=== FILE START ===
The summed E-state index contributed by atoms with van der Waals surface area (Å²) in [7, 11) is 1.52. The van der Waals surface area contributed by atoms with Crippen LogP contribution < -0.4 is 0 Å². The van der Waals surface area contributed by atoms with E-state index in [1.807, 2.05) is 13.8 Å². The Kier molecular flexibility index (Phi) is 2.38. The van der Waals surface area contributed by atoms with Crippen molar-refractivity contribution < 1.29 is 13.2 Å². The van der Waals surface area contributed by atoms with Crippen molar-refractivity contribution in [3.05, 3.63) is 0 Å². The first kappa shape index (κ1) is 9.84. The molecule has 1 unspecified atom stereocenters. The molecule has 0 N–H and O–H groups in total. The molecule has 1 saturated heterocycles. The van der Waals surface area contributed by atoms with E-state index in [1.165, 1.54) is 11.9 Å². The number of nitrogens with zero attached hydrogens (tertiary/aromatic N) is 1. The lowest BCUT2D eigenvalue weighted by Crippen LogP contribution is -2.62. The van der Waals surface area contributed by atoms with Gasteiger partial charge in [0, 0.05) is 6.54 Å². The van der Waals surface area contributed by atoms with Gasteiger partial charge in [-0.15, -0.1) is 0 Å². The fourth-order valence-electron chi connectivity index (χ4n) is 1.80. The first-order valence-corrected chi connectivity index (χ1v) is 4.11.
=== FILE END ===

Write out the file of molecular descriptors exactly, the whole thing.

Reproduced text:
The summed E-state index contributed by atoms with van der Waals surface area (Å²) in [7, 11) is 1.52. The van der Waals surface area contributed by atoms with Crippen LogP contribution < -0.4 is 0 Å². The van der Waals surface area contributed by atoms with E-state index in [1.807, 2.05) is 13.8 Å². The Kier molecular flexibility index (Phi) is 2.38. The van der Waals surface area contributed by atoms with Crippen molar-refractivity contribution < 1.29 is 13.2 Å². The van der Waals surface area contributed by atoms with Crippen molar-refractivity contribution in [3.05, 3.63) is 0 Å². The first kappa shape index (κ1) is 9.84. The molecule has 1 unspecified atom stereocenters. The molecule has 0 N–H and O–H groups in total. The molecule has 1 saturated heterocycles. The van der Waals surface area contributed by atoms with E-state index in [1.165, 1.54) is 11.9 Å². The number of nitrogens with zero attached hydrogens (tertiary/aromatic N) is 1. The lowest BCUT2D eigenvalue weighted by Crippen LogP contribution is -2.62. The van der Waals surface area contributed by atoms with Gasteiger partial charge in [0, 0.05) is 6.54 Å². The van der Waals surface area contributed by atoms with Gasteiger partial charge in [-0.15, -0.1) is 0 Å². The fourth-order valence-electron chi connectivity index (χ4n) is 1.80. The first-order valence-corrected chi connectivity index (χ1v) is 4.11.